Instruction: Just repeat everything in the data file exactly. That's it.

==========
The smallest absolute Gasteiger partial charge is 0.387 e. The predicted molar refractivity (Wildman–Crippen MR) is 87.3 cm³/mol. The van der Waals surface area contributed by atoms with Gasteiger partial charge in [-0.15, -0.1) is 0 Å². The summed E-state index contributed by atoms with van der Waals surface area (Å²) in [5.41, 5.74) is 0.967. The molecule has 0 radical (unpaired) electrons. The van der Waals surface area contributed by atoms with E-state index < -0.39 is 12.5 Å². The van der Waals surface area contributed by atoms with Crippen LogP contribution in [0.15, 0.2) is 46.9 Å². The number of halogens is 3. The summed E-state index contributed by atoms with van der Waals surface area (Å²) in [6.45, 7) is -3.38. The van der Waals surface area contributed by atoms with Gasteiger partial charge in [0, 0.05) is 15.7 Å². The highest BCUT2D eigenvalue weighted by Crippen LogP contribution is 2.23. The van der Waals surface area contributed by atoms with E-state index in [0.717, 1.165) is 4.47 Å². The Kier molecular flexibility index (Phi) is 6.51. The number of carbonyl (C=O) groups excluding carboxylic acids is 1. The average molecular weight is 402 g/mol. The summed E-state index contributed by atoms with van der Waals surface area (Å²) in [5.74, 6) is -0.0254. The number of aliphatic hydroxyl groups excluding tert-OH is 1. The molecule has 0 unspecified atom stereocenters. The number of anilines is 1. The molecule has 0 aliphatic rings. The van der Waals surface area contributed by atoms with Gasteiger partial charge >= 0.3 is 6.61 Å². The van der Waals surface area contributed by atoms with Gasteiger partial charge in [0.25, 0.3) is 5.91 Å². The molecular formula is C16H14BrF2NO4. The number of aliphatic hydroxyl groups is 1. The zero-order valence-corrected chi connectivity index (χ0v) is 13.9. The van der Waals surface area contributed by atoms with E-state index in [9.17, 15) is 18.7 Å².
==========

The smallest absolute Gasteiger partial charge is 0.387 e. The predicted molar refractivity (Wildman–Crippen MR) is 87.3 cm³/mol. The van der Waals surface area contributed by atoms with Gasteiger partial charge in [-0.15, -0.1) is 0 Å². The summed E-state index contributed by atoms with van der Waals surface area (Å²) in [5.41, 5.74) is 0.967. The molecule has 0 radical (unpaired) electrons. The van der Waals surface area contributed by atoms with E-state index < -0.39 is 12.5 Å². The van der Waals surface area contributed by atoms with Crippen LogP contribution in [0.15, 0.2) is 46.9 Å². The number of halogens is 3. The summed E-state index contributed by atoms with van der Waals surface area (Å²) in [6.45, 7) is -3.38. The van der Waals surface area contributed by atoms with Gasteiger partial charge in [0, 0.05) is 15.7 Å². The highest BCUT2D eigenvalue weighted by Crippen LogP contribution is 2.23. The van der Waals surface area contributed by atoms with E-state index in [0.717, 1.165) is 4.47 Å². The Kier molecular flexibility index (Phi) is 6.51. The number of carbonyl (C=O) groups excluding carboxylic acids is 1. The average molecular weight is 402 g/mol. The summed E-state index contributed by atoms with van der Waals surface area (Å²) in [5.74, 6) is -0.0254. The number of aliphatic hydroxyl groups excluding tert-OH is 1. The molecule has 0 unspecified atom stereocenters. The number of anilines is 1. The molecule has 0 aliphatic rings. The van der Waals surface area contributed by atoms with Gasteiger partial charge >= 0.3 is 6.61 Å². The van der Waals surface area contributed by atoms with Gasteiger partial charge in [0.25, 0.3) is 5.91 Å². The molecular formula is C16H14BrF2NO4. The number of aliphatic hydroxyl groups is 1. The zero-order valence-corrected chi connectivity index (χ0v) is 13.9. The van der Waals surface area contributed by atoms with E-state index in [9.17, 15) is 18.7 Å².